Meditation practice usually encourages thinking about how it can positively impact those around you. Maybe it makes you a nicer, more approachable person. Or perhaps it could boost your self-confidence and make you a better colleague at work. Or maybe your focus is how it will aid your compassion and empathy for those around you. 

All of these are plausible long-term goals for meditation. The effects of your practice are just as profound on others around you as they are for yourself. 


7. Meditation is strictly spiritual 

Although meditation does have cultural associations with some Eastern traditions, it’s not strictly for those with religious or spiritual beliefs. 

It’s definitely possible to have more of a secular approach to meditation, using it to understand your own mind and spend more time with yourself, rather than for any religious reasons.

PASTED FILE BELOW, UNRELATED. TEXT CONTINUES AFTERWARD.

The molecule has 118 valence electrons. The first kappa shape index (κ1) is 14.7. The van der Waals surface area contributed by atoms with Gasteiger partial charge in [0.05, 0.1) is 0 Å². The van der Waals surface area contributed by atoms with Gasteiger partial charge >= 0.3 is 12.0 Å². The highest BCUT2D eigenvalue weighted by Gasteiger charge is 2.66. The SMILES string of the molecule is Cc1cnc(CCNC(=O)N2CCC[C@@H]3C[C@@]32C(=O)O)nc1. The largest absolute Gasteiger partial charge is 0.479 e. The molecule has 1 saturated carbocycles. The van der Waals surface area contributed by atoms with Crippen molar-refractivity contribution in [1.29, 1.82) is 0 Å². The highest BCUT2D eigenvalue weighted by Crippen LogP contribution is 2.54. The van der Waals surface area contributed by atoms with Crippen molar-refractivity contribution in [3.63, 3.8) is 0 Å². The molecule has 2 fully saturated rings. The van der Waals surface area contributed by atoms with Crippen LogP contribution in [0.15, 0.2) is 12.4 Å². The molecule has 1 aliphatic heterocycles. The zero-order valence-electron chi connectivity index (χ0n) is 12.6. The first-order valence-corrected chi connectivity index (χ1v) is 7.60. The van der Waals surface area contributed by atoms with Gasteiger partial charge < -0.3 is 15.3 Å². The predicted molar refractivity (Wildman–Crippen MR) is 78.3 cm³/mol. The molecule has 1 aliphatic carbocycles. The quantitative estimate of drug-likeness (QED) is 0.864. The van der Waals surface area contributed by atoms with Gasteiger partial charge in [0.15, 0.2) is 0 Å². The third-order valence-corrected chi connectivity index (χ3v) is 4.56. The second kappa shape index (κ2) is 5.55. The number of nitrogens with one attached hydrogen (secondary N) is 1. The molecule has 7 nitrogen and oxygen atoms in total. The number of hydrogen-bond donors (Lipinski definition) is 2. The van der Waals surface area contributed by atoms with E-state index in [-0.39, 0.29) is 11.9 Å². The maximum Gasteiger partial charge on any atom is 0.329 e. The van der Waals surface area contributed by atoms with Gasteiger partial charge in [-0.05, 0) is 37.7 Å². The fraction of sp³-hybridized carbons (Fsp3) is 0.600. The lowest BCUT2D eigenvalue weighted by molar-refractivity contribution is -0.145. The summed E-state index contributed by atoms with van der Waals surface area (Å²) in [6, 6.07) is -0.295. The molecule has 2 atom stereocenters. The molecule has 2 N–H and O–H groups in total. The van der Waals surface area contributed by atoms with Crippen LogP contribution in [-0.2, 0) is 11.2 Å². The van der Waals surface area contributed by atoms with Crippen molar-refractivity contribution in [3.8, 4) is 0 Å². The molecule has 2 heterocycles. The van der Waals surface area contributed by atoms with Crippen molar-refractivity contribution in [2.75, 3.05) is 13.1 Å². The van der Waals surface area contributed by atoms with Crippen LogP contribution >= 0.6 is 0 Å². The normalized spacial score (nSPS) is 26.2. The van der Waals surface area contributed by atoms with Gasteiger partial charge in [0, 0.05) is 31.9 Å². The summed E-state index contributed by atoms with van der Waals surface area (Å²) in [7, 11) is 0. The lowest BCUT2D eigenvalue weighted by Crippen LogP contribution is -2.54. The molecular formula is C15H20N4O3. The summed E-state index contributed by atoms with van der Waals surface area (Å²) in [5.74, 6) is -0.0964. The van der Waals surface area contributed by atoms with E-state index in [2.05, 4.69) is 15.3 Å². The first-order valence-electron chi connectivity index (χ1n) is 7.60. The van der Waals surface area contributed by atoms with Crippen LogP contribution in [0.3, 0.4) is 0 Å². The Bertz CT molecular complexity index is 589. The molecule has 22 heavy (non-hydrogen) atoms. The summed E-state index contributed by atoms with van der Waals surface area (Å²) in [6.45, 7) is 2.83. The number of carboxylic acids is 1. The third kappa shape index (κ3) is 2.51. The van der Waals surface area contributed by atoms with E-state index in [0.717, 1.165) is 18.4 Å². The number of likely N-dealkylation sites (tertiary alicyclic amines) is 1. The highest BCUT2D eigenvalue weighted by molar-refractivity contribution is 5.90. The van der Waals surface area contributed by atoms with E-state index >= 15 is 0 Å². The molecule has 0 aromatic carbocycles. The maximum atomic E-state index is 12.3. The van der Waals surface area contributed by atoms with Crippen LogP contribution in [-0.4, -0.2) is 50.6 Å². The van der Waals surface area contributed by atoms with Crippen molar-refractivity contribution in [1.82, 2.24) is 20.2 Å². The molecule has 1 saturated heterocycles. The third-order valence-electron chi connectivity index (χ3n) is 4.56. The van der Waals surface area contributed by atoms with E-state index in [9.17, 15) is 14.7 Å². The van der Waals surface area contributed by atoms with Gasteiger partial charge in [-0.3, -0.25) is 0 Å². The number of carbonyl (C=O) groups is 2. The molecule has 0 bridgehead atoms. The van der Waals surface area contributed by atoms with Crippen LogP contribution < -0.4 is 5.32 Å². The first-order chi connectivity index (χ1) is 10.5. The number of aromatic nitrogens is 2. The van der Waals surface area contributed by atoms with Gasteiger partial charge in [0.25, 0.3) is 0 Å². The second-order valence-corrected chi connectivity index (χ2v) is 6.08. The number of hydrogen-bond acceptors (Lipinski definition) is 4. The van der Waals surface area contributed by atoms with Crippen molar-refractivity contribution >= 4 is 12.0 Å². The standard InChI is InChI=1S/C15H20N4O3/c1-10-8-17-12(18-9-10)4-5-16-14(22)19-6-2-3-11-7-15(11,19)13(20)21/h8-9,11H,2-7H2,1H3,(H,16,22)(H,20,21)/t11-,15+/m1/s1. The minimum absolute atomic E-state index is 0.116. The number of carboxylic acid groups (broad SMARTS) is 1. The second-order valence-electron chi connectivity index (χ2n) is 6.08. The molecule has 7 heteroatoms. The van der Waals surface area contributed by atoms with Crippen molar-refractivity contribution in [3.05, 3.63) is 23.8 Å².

You may find you feel more spiritual after meditation, but this is usually the case if you’re already spiritual in some way. It’s more about your own personal approach to meditation than anything else. 


Take Home Message

Ultimately, if you feel the stresses of life getting a little on top of you, trying meditation won’t hurt. And it may actually bring about some long-term benefits that you’ll be grateful for. Enter it with an open mind, which should be easier now some of the main myths have been busted! 

So, get in your zen zone, and meditate your way to a more mindful life.

Enjoyed this article?


Monica Green

Monica Green

Writer and expert

Originally from South London, Monica graduated from the University of Leeds with a degree in Philosophy. After discovering a love for the gym whilst studying, Monica was drawn to weight training which helped her hugely through stressful times as a student. From writing for a popular student site, Monica developed her skills as an author, writing trending feature pieces regularly. She is thrilled to be able to combine her love for writing with her passion for the gym. In her spare time Monica loves to cook, try out new restaurants with friends and explore new walking trails.